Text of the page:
Considering School-Based Forgiveness Programs: learning from the Old Order Amish
Repository Posting Date2016-03-17T12:56:29Z
Author(s)Kueny, Angela M.
Author DetailsAngela M. Kueny, RN
Lead Author Sigma AffliationGamma
Other Title(s)Medical and Behavioral Concerns Affecting the Family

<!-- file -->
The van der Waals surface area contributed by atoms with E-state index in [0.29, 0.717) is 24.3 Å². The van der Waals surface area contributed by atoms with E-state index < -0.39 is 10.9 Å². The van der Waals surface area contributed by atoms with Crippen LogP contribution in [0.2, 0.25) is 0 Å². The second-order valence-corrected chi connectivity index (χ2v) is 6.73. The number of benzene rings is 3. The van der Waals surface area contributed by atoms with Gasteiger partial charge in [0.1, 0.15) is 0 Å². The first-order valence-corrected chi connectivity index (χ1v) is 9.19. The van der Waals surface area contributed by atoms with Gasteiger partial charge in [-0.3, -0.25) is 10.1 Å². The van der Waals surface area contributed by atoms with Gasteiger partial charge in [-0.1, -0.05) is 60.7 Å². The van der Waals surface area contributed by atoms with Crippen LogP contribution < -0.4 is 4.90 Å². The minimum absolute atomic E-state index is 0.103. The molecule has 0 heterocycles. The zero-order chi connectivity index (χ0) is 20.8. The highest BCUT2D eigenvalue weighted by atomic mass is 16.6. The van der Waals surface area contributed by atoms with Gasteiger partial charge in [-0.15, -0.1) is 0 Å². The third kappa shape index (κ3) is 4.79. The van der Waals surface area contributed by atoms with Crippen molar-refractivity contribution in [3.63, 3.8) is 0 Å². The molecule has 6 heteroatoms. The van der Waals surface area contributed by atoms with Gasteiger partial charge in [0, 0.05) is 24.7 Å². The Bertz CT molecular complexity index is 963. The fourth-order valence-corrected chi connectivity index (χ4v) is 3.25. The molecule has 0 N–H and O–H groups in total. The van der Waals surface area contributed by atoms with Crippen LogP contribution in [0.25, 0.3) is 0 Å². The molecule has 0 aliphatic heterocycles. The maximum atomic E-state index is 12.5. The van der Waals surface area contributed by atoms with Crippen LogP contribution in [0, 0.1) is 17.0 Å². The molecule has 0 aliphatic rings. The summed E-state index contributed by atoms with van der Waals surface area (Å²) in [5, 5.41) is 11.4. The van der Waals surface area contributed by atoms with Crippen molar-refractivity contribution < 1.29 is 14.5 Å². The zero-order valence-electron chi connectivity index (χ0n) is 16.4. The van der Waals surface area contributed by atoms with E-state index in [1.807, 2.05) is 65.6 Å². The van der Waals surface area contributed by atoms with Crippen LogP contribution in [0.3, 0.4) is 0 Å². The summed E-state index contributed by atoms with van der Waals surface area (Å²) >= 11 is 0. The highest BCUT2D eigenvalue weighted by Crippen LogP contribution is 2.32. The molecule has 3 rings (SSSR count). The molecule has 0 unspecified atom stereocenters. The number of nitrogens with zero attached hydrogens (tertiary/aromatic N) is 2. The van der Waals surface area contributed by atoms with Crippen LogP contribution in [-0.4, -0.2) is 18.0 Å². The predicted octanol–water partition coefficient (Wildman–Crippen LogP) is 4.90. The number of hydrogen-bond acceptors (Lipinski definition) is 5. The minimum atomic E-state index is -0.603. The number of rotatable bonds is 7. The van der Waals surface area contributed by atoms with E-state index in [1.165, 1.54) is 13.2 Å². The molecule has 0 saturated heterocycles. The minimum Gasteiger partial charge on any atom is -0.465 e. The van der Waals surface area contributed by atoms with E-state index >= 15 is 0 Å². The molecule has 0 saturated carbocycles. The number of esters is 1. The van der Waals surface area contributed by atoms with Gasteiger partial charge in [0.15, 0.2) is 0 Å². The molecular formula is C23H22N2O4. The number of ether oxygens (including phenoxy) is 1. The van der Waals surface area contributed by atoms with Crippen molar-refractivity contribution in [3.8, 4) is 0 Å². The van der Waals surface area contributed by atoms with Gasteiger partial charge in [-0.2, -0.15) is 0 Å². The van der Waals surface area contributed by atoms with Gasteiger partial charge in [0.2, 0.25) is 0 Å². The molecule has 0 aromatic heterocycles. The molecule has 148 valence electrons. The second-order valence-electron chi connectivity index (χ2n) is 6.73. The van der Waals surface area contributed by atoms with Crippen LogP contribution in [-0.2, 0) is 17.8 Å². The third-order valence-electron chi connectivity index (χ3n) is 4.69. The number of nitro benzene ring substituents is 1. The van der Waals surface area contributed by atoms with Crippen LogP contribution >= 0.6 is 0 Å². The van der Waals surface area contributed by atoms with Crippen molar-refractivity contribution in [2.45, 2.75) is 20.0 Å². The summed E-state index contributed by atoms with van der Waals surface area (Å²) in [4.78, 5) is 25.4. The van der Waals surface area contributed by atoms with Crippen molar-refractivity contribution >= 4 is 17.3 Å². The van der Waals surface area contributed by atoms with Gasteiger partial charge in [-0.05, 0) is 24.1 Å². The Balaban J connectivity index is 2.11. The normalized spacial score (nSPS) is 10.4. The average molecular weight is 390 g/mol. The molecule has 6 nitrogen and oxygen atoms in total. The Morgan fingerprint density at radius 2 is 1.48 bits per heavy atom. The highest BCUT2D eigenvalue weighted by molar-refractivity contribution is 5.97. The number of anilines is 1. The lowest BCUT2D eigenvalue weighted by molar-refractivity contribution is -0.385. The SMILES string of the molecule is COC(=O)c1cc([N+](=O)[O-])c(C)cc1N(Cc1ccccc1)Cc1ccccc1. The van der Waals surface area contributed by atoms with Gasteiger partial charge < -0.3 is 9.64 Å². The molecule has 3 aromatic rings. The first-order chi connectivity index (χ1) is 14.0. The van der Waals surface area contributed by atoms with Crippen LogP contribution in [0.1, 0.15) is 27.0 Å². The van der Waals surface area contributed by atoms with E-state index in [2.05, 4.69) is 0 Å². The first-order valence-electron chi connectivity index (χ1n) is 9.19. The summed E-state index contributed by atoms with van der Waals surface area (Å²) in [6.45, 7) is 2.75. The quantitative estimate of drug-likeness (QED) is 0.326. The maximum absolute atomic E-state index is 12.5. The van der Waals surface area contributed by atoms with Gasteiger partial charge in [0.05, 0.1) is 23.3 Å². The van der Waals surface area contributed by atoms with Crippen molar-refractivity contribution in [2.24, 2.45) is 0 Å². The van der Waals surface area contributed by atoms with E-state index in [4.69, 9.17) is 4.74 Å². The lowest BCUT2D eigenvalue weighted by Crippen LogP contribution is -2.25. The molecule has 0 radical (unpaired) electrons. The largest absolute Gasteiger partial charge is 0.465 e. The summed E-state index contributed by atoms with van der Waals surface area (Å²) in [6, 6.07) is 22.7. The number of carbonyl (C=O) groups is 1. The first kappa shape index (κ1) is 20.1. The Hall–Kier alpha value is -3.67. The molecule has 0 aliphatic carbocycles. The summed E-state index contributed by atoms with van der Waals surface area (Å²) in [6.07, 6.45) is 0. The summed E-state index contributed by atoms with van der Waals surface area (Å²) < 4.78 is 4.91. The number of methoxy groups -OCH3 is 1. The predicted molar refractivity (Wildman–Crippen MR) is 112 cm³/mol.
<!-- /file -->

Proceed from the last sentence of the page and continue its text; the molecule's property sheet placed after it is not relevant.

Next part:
Session presented on Sunday, July 26, 2015: Purpose: The purpose of this presentation is to report findings from a focused ethnographic study about forgiveness promotion in schools within a Midwestern Old Order Amish community; secondarily, these findings will be compared to reported non-Amish school-based forgiveness programs. With this information, recommendations for future nursing practice and research can be made. With increased school shootings, bullying, and mental health issues in schools in recent decades, interventions focused on building healthy relationships and preventing violence is needed. Children who work through forgiveness training, psychotherapy, and/or school programs have decreased anger, improved well-being, increased forgiveness, and increased academic success. Forgiveness also provides the opportunity for building trusting relationships between individuals and groups, forming stronger communities. Channels in which forgiveness is taught in communities outside of church services or psychotherapy are not well understood or tested. Additionally, there is a paucity of nursing research focused on the development, implementation, or outcomes of forgiveness programs for children. There is an opportunity to look to Old Order Amish communities for strategies to instill forgiveness in children to receive individual and community benefits. Forgiveness is an essential pillar to Old Order Amish spirituality. The nation observed how the Amish readily forgave after a school shooting in 2006 killed five Amish children and injured five more. With a deeper look into the intentional introduction of forgiveness to children in the Amish community, it can be better understood how forgiveness can permeate a community to be readily used by its members. Methods: This analysis was derived from a larger study of how forgiveness is taught within the Amish community. Chain referral sampling of Amish bishops, teachers, families, and community members was used to illustrate the various roles and perspectives that people take to teach children about forgiveness. Data sources included formal and informal interviews, participant observation in schools, homes, and community, and Amish publications used within school or home settings for children. The primary investigator and author with two research assistants used inductive qualitative analysis first through coding and then developing overarching themes to describe how the Amish teach forgiveness to children through school. Results: The results show that the Amish have a unique model of approaching forgiveness in a proactive manner, teaching children the values underlying forgiveness before they experience any transgression. Amish schools are an extension of the values within the community, and the values emphasized include thinking of others before self, humility, and discipline. Their approach to forgiveness is through the Christian lens of the Amish belief system but works effectively to develop children with a readiness to forgive. Schools include exercises that teach children about forgiveness and develop the skills of forgiveness through storybooks, wall hangings, written lessons, and practicing apologies and forgiveness in front of the classroom. Robert Enright and colleagues developed and tested school-based forgiveness programs in Ireland and the United states. After being exposed to curriculums related to forgiveness, children who experienced previous transgressions demonstrated not only improved forgiveness, but also decreased anger and depression. Conclusion: The Amish community provides a model that deepens an understanding of techniques or approaches used to develop values and practices related to forgiveness; these techniques and approaches can build upon already-existing non-Amish forgiveness programs to reach an audience of children who may or may not have already experienced transgressions. Nurses are in a position within the schools to be able to implement health promotion interventions that aim to reduce violence, improve mental health, and improve academic success. In collaboration with social work and psychology disciplines, nursing can contribute to the forgiveness science with rigorous experiments and theory development to test the effectiveness of school based forgiveness programs. These findings can help to produce effective school based forgiveness programs that train children prior to transgressions, prevent violence and revenge, and improve well-being.